The chair of the Metro Vancouver board isn’t keen about a proposal to ship the region’s garbage across the Strait of Georgia for incineration at Gold River on Vancouver Island.
Delta mayor Lois Jackson indicated that she prefers a local solution to deal with municipal waste. But she also ruled out the continued use of landfills as an option, suggesting that waste-to-energy is the way to go.
“Why would we be exporting our garbage all the way to Gold River when we could look after it ourselves at the Lower Mainland?” Jackson asked in a phone interview with the Georgia Straight.
Jackson was commenting on a letter addressed to her by Gold River mayor Craig Anderson in which he stated that his municipality can be “a piece of a larger integrated plan that champions stewardships, rewards materials recovery, and ensures that energy is not wasted”.
In the letter dated August 26, 2009, Anderson told Jackson: “We commend you and your Board for the move toward Waste to Energy”¦as the way to manage the materials that are left once recycling and materials recovery is complete.”
The operation of the Gold River facility—which can take in 650,000 tonnes per year—expects to generate about $32 million a year, which Jackson noted is approximately the same amount as the $30 million that Metro Vancouver pays Wastech Services Ltd. to receive 450,000 tonnes at the company’s Cache Creek Landfill, 350 kilometres north of Vancouver.
The regional district’s incinerator in Burnaby, on the other hand, disposes of 250,000 tonnes of garbage annually and brings in $10 million in revenues for Metro Vancouver through the sale of steam and electricity, according to Jackson. “When you look at the revenue stream from an incinerator that is very close to us, handling our own garbage, that money comes back to the people that are paying for the garbage pickup,” she said.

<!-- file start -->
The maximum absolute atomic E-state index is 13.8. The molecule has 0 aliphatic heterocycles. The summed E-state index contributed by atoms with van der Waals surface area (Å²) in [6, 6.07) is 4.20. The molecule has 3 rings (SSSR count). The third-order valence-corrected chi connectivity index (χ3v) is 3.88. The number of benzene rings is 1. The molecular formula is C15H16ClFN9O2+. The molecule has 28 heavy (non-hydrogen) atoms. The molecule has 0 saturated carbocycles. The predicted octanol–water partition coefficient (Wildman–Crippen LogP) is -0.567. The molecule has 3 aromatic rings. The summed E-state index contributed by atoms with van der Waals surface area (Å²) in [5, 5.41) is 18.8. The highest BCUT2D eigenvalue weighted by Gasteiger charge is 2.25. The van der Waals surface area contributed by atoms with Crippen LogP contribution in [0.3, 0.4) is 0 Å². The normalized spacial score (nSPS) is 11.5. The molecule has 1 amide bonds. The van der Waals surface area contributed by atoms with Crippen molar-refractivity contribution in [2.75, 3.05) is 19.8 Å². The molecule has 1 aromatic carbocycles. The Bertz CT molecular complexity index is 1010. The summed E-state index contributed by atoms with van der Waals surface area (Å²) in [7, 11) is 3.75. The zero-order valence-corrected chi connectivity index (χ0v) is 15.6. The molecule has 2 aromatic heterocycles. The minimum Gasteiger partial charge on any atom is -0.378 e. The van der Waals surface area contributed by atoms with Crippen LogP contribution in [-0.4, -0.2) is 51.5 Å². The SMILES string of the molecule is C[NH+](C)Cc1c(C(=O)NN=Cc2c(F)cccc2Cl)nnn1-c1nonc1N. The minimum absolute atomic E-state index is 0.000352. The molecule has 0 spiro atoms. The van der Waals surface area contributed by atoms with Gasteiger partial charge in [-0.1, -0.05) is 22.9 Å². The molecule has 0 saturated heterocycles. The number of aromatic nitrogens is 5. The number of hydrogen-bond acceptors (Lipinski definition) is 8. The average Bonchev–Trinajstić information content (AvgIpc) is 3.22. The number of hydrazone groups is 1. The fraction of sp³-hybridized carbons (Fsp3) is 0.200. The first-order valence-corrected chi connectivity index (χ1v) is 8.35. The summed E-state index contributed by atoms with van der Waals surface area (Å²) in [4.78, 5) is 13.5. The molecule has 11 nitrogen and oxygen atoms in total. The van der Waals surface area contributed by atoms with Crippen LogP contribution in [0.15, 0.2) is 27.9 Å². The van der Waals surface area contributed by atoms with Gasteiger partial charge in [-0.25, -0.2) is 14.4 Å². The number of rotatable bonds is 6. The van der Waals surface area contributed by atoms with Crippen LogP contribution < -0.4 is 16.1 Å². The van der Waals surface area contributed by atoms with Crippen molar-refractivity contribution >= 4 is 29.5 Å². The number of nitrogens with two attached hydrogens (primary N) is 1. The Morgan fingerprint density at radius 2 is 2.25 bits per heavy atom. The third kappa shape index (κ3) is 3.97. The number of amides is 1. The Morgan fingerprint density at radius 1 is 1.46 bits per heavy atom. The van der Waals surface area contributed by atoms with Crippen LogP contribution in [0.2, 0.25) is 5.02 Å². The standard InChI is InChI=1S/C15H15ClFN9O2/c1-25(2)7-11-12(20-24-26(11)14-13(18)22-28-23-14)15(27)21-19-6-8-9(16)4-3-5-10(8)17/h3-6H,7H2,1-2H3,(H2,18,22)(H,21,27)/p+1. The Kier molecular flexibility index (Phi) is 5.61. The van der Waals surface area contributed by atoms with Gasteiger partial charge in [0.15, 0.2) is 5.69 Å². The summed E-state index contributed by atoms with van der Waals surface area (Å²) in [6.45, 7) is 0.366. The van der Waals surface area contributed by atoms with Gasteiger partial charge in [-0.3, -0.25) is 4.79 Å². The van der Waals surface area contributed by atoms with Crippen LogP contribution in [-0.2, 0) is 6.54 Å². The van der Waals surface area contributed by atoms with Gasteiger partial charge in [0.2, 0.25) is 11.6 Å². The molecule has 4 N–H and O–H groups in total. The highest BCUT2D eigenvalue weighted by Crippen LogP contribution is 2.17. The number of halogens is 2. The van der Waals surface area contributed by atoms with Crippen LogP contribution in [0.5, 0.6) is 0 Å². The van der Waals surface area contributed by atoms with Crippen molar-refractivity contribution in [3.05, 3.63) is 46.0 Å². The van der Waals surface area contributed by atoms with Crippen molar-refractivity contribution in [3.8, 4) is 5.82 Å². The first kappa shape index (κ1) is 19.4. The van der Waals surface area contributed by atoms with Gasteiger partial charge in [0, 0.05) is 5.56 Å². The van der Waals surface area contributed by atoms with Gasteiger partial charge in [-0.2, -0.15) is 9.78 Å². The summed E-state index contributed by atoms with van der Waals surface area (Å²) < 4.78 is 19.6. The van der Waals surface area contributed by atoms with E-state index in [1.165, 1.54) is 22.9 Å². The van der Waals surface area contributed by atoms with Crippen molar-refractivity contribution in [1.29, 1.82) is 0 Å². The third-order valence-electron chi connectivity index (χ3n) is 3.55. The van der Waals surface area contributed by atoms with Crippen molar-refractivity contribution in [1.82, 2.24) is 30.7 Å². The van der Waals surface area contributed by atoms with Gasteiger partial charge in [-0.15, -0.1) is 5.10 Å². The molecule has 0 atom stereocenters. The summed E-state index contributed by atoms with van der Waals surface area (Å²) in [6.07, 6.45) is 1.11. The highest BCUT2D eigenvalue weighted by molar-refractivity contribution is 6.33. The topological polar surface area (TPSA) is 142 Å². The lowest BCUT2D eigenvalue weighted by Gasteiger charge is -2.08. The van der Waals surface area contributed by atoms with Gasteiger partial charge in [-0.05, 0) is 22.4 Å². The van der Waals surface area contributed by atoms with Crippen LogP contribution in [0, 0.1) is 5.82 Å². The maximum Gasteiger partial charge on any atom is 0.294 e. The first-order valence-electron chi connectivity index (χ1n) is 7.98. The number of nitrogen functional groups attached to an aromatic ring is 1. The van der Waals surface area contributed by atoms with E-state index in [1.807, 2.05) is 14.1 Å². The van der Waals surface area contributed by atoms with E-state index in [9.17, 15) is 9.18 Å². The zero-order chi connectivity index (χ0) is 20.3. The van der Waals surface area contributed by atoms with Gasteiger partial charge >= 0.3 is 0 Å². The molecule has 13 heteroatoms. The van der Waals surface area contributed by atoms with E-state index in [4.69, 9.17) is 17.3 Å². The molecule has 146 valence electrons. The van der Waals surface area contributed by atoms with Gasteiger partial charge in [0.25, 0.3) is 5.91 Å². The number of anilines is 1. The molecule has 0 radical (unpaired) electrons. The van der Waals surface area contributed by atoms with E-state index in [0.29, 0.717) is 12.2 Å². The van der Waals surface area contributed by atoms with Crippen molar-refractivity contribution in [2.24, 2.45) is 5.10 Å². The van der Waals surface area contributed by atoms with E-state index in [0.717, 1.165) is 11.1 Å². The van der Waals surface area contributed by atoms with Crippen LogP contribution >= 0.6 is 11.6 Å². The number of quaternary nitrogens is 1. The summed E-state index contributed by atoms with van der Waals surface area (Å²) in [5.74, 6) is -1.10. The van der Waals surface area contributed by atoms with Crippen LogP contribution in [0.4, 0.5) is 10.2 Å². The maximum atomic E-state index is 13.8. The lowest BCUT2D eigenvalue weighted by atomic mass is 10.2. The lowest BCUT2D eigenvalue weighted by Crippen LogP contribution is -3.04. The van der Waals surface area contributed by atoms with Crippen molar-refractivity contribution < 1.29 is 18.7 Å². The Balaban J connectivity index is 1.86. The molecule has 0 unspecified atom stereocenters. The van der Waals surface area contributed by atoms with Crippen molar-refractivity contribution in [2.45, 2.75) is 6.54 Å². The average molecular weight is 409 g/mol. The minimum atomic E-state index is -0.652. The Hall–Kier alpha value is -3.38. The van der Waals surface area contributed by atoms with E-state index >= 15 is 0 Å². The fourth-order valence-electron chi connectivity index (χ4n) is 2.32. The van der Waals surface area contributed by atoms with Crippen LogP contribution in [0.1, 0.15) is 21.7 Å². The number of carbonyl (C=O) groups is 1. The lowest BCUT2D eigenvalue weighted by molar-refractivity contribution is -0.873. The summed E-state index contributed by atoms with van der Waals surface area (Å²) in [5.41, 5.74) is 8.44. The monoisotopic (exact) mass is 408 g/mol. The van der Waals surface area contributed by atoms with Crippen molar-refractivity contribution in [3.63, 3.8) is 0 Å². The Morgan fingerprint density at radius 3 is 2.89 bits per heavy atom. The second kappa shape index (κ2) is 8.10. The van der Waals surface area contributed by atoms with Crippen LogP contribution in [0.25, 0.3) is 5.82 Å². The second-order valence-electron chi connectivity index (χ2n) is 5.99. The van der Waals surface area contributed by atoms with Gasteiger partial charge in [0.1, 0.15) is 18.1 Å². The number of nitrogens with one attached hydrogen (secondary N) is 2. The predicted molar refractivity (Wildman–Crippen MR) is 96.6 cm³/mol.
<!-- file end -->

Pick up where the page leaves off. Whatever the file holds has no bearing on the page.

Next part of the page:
Metro Vancouver’s current solid-waste management plan that was adopted back in 1995 doesn’t provide for new incinerators.
“Unfortunately, there’s a lot of people out there who think that a waste-to-energy incineration program is full of dioxins and furans and all kinds of things,” Jackson said. “The science doesn’t tell us that. They’re very, very clean.”
But although the district hasn’t adopted a new plan, Vancouver-based environmentalist Helen Spiegelman pointed out that staff have recommended spending $1.2 million next year to prepare the way for the establishment of waste-to-energy facilities.
Spiegelman noted that the move was spelled out in the proposed list of priorities that will be included in a workshop by the Metro Vancouver board this month in connection with its 2010 budget.
“There’s no approved plan, and that doesn’t stop them from proposing to spend $1.2 million in that same document to talk about a process,” Spiegelman told the Straight. “They’re already budgeting money for 2010 to initiate the establishment of something that hasn’t been approved in a plan yet.”
One recommendation submitted to Metro Vancouver in June this year by consulting firm AECOM Canada Ltd. involves building a huge incinerator with an annual capacity of 750,000 tonnes.
Spiegelman also denounced as “egregious” the scheduled attendance by Surrey councillor Marvin Hunt, chair of Metro Vancouver’s waste-management committee, at an waste-to-energy conference in Toronto next month.
Based on a flyer released by conference organizer Canadian Institute, Hunt and one staff member will brief participants on the region’s plan to “build six new waste-to-energy plants” and how it was able to “incorporate public input on the proposed facilities”.
When sought for comment by the Straight, Hunt maintained that the decision to put up waste-to-energy facilities was made by the board in January 2008 when it abandoned the plan to establish a new landfill in Ashcroft Ranch in the Interior.